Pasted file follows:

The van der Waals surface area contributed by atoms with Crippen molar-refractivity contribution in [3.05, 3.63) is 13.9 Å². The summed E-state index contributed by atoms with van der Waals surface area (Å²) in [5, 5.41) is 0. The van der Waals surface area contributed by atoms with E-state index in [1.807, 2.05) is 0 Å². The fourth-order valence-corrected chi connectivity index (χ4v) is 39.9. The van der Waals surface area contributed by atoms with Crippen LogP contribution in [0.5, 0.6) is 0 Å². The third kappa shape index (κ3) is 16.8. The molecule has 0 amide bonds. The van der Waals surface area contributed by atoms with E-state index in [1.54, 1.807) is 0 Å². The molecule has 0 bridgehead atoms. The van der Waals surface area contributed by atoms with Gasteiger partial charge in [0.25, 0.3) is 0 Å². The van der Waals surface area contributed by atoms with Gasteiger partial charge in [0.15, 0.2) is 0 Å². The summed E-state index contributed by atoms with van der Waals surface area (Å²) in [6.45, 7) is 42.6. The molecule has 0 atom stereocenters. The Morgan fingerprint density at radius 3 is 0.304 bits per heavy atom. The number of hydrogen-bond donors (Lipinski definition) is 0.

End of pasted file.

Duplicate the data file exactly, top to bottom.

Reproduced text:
The van der Waals surface area contributed by atoms with Crippen molar-refractivity contribution in [3.05, 3.63) is 13.9 Å². The summed E-state index contributed by atoms with van der Waals surface area (Å²) in [5, 5.41) is 0. The van der Waals surface area contributed by atoms with E-state index in [1.807, 2.05) is 0 Å². The fourth-order valence-corrected chi connectivity index (χ4v) is 39.9. The van der Waals surface area contributed by atoms with Crippen LogP contribution in [0.5, 0.6) is 0 Å². The third kappa shape index (κ3) is 16.8. The molecule has 0 amide bonds. The van der Waals surface area contributed by atoms with E-state index in [1.54, 1.807) is 0 Å². The molecule has 0 bridgehead atoms. The van der Waals surface area contributed by atoms with Gasteiger partial charge in [0.25, 0.3) is 0 Å². The van der Waals surface area contributed by atoms with Gasteiger partial charge in [0.15, 0.2) is 0 Å². The summed E-state index contributed by atoms with van der Waals surface area (Å²) in [6.45, 7) is 42.6. The molecule has 0 atom stereocenters. The Morgan fingerprint density at radius 3 is 0.304 bits per heavy atom. The number of hydrogen-bond donors (Lipinski definition) is 0.